Additional Readings:

Real-Time Usage
CertiK Chain enables a system of decentralized Security Oracles which provide runtime analysis of the security of live smart contracts. While professional security audits play an unquestionably important role in identifying vulnerabilities, the security results are based on a certain snapshot of the code and reported within text documents—this intelligence is unable to be used at the time when it's needed most: immediately before a transaction is submitted. Many blockchain projects have the resources to procure and pay for third-party audits, but within DeFi, there's been a trend of pseudo-anonymous projects gaining community users, even though their creators mention that no professional audits have been performed. For these instances, users may use CertiK’s decentralized Security Oracles to directly request the itemized security analysis of a smart contract without relying on the contract creators.

Additional Readings:

Protection from Unexpected Losses
While the suite of defenses that CertiK offers may substantially eliminate risks of malfunctioning code and malicious attacks, it is impossible to be completely secure. Hackers keep an active pulse of the ecosystem and continually devise creative ways of manipulating people and programs. To assist with individualized risk management, CertiK is also proposing the creation of a CertiKShield system, which is expected to provide a decentralized, fully flexible pool of community funds that utilize CertiK Chain’s unique voting and economics to enable reimbursements for any funds that are lost, stolen, frozen, or otherwise inaccessible. CTK is at the center of this system as the platform currency, rewarding members with staking rewards in CTK as they stake their funds into various CertiKShield Pools. In the event of a loss, CTK will also be paid from the relevant pool to the member who has suffered the loss. This alternative to insurance can provide some peace-of-mind and risk mitigation in case any unpredictable losses occur.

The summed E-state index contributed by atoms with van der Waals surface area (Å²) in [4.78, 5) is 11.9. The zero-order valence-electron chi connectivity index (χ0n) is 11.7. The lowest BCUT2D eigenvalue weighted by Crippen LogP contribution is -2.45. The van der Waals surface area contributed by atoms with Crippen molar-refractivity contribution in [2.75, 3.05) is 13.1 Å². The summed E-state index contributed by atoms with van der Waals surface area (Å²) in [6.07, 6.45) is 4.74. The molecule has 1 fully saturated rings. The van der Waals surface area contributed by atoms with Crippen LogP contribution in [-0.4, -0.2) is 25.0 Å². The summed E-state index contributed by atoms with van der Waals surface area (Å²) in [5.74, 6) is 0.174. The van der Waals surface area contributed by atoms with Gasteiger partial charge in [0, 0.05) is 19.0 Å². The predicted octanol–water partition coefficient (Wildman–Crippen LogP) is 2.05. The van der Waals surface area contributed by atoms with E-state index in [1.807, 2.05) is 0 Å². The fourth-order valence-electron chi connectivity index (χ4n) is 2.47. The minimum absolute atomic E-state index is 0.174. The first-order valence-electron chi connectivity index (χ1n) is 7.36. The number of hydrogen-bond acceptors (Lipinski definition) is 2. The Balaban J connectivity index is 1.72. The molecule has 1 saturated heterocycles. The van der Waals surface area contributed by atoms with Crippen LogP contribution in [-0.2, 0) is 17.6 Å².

1. 2 CTK Coin and Economic Model

The native digital cryptographically-secured utility token of the CertiK Platform (CTK) is a transferable representation of attributed functions specified in the protocol/code of the CertiK Platform, which is designed to play a major role in the functioning of the ecosystem on the CertiK Platform and intended to be used solely as the primary utility token on the platform.